It’s turning into a Dana Sayin’ Stuff / Working Out day here at Fightlinker, so let’s just keep it rolling. Newly retired UFC fighter John Cholish has been on a bit of a media tour talking shit about the UFC’s payscale for new fighters and shockingly enough, Dana White doesn’t seem too impressed with his talking points:
“What’s scary is this guy wasn’t good enough to be in the UFC,” White said. “I wonder if he’s good enough to be on Wall Street. I mean, this guy has to be the biggest moron I’ve ever seen in my life. He’s talking about taxes? Yes, Wall Street guy you have to pay taxes, so do I. When we go down to Brazil and do a fight I pay taxes in Brazil too, and Sweden, and in all these other countries and states. Every state that we go to takes taxes.”
White continued, “He signed a contract. He got the same opportunity that Georges St-Pierre, that Anderson Silva, that Jon Jones, Cain Velasquez and the list goes on and on. The unfortunate part of this business is some of you are good enough to be here and some of you are not. That’s life, Cholish.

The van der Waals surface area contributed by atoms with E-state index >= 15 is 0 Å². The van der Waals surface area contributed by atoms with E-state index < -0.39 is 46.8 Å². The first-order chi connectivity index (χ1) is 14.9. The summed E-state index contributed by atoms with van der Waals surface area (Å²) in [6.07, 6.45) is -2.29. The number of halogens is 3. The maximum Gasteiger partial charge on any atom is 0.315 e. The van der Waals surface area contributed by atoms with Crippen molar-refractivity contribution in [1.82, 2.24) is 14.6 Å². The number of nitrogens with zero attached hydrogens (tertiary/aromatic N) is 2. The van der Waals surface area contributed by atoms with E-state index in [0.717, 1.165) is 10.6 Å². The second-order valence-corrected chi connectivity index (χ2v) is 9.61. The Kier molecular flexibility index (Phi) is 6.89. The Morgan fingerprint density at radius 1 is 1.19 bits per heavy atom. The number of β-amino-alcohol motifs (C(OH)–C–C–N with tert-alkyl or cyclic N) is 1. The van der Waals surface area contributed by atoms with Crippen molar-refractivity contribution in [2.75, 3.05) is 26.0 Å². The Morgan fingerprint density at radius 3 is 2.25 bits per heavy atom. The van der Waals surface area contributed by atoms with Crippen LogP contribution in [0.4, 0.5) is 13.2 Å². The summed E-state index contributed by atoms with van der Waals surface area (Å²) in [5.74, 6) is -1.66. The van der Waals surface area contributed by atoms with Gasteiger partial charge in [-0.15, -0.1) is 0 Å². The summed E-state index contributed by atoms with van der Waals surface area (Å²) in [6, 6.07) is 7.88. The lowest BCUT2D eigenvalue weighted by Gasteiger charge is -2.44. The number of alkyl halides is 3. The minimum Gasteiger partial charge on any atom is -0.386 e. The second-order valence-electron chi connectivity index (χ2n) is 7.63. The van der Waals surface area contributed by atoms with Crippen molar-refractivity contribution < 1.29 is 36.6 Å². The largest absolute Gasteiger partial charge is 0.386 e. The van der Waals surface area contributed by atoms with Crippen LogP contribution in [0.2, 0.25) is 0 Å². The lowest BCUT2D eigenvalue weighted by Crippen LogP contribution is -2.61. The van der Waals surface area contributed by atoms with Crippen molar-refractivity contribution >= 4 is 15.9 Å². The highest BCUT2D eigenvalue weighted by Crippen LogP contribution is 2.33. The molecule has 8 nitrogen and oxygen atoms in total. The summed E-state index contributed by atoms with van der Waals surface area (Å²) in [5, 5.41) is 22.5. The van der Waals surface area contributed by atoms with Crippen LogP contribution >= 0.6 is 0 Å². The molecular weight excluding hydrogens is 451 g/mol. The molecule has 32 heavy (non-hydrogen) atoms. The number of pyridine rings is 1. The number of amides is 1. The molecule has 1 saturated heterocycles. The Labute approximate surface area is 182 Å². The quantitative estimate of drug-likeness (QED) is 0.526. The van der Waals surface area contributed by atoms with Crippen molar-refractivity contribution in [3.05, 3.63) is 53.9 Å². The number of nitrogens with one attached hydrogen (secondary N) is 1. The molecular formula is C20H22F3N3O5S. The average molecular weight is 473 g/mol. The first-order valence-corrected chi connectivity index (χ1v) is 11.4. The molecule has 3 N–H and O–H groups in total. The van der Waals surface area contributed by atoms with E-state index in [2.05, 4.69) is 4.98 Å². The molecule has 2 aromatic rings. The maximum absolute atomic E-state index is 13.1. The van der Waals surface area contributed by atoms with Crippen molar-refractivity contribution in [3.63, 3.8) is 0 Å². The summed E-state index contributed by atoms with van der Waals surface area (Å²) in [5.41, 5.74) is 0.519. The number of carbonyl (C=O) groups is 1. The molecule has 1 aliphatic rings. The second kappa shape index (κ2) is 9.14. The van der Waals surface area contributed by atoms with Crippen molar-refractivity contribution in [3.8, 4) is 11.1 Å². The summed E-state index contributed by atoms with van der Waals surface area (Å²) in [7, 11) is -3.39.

“Unfortunately my friend, you weren’t good enough to be here. Hopefully you’re good enough to stick around on Wall Street, because if you don’t know what taxes are, I’ve got a feeling you’re not.”
According to the UFC president, “Fighter pay has been beaten to death. If you don’t want to be here, don’t sign a contract with us. I can tell you this, John Cholish was paid discretionary bonuses even when he lost. What do you want me to tell you? The guy is delusional, not too bright and what do you want me to say to that?”
There’s those secret discretionary bonuses brought up again. Back when Randy Couture went rogue and tried to break his contract, the UFC revealed that they often paid an assload of cash in ‘locker room bonuses’, basically throwing cash around to guys they felt performed well and deserved a little bump in pay. A little five figure bump in pay. The problem here being there’s no way to plan financially for a discretionary bonus you may or may not be getting depending on the whims of your often fickle bosses.
As for the tax thing, Cholish wasn’t expressing shock that he HAD to pay taxes, just that a quarter of your already meager payday going to taxes contributes to the overall negative financial outlook for a starting UFC fighter.
One thing I’m surprised Dana didn’t bring up was sponsorship money. Back in the day, whenever UFC pay came into question the first thing White would bring up was the oodles of sponsorship cash fighters were making on top of their UFC pay – money that would often triple or quadruple their salaries. Cholish never touched on that (or those discretionary bonuses either).
(pic by Jeff Cain for MMA Weekly)